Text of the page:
American jeweller J.W. Paris acquired the gem in 1932 and coincidentally, Paris had also sold the gem shortly before he committed suicide by jumping off a skyscraper in Manhattan, the same year he acquired the gem. Before Paris’ death, he sold the jewel to Charles F. Winston who had it recut into three pieces, and the 67.5 carat Eye of Brahma was renamed the Black Orlov. This move is said to have broken the curse as no dark events have been reported since.

Duke and Duchessof Windsor’s extravagant collection

According to Collectors Weekly, the Duke of Windsor gifted Wallis Simpson – who later became the Duchess of Windsor – extravagant jewels before the two got married, and continued throughout their married life. One striking piece was a gold cross-shaped pendant with an inscription “WE are too”, possibly signifying Simpson and Edward were also in love. The cross was later made into a diamond Cartier bracelet and was adorned with eight other jewel encrusted crosses, each of them engraved to commemorate special events such as their wedding, Simpson’s appendix operation and even an assassination attempt on the king.

In return, Simpson was also wildy generous to her husband and presented him with a set of Cartier pavé set cufflinks with a “W” and “E” on each of the cufflinks. Another dazzling piece in the couple’s collection is Cartier’s famous “great cat”, the first ever 3D gold panther pin adorned with black enamel, with the cat lounging on an emerald barrel as well as a flamboyant panther onyx and diamond bracelet, and the colourful jewel encrusted Flamingo brooch. Clearly, the two shared a taste for the flamboyant. The Duchess of Windsor again made history when the 1987 Sotheby’s auction in Geneva fetched over US$50 million, a record for a single-owner jewellery collection.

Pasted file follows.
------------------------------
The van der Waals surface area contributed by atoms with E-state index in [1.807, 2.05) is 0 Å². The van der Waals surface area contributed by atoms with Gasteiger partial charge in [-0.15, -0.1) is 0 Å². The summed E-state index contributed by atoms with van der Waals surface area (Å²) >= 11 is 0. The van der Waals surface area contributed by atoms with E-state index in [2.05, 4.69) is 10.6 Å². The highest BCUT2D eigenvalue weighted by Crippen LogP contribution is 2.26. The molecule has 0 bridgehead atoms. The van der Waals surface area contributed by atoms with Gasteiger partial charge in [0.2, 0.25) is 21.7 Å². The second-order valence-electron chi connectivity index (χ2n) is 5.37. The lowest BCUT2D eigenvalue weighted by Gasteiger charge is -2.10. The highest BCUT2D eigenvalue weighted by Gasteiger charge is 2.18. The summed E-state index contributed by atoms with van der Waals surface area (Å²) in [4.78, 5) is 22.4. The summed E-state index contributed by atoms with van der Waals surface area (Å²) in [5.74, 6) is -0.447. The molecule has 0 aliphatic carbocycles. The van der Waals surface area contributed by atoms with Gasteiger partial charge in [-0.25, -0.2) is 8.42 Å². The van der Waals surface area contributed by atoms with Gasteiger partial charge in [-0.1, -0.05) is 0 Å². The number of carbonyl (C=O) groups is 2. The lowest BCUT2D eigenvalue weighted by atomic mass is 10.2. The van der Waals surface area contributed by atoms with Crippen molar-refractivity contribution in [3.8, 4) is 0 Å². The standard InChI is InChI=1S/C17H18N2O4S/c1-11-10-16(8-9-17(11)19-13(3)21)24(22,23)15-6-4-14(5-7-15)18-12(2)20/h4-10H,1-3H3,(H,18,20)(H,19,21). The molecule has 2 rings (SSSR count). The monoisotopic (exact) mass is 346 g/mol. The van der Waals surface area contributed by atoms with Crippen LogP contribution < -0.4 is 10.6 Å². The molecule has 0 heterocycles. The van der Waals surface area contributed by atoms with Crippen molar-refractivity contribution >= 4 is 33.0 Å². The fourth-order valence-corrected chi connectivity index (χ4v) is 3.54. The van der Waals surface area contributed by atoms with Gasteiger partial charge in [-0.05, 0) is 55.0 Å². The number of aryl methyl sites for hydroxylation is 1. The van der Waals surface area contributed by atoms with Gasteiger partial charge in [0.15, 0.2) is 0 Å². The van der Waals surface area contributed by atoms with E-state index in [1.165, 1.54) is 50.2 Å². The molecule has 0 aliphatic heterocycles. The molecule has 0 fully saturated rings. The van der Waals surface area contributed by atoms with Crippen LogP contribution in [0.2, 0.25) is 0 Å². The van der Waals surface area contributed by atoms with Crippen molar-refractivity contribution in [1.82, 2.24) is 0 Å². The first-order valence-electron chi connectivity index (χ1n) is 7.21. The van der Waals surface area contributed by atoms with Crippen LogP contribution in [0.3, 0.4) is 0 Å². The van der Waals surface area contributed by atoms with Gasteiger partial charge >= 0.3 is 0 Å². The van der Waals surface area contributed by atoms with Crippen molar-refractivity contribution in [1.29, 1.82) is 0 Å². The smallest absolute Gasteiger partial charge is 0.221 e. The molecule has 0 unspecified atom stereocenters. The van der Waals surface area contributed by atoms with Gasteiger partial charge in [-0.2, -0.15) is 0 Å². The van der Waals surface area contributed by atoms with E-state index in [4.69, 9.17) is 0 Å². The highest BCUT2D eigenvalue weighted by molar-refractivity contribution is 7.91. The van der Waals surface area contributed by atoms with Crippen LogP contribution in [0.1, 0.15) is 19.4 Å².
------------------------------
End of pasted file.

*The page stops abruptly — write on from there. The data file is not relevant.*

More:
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LOS ANGELES – FEBRUARY 9: Actress/singer Jennifer Lopez shows fans her engagement ring as she arrives at the premiere of

Bennifer’s pink diamond engagement ring

At one point in the mid-2000s, thanks to Bennifer, everyone wanted a piece of rare coloured diamonds. The craze began when Ben Affleck walked into Harry Winston and pointed to a breathtaking 6.1 carat radiant cut pink diamond engagement ring with dazzling white diamonds for his then-fiancé Jennifer Lopez. The actor reportedly forked out a cool US$2.5 million for the iconic piece.

According to the Cape Town Diamond Museum, pink diamonds are amongst the most valuable in the world and can cost up to 20 times the price of a lowly plain-old colourless diamond. The pricing also depends on the colour intensity, cut, clarity and shape, while a purplish pink hue, one of the most desired colours, could fetch a higher price. Although this ring and the man is just one of the many engagements for J.Lo, we’re quite sure the ring wasn’t that easy to part with. Lopez returned the ring to Affleck after their split in 2004.

This article is an excerpt from UNRESERVED’s December 2019 issue from the article Rocks of Ages.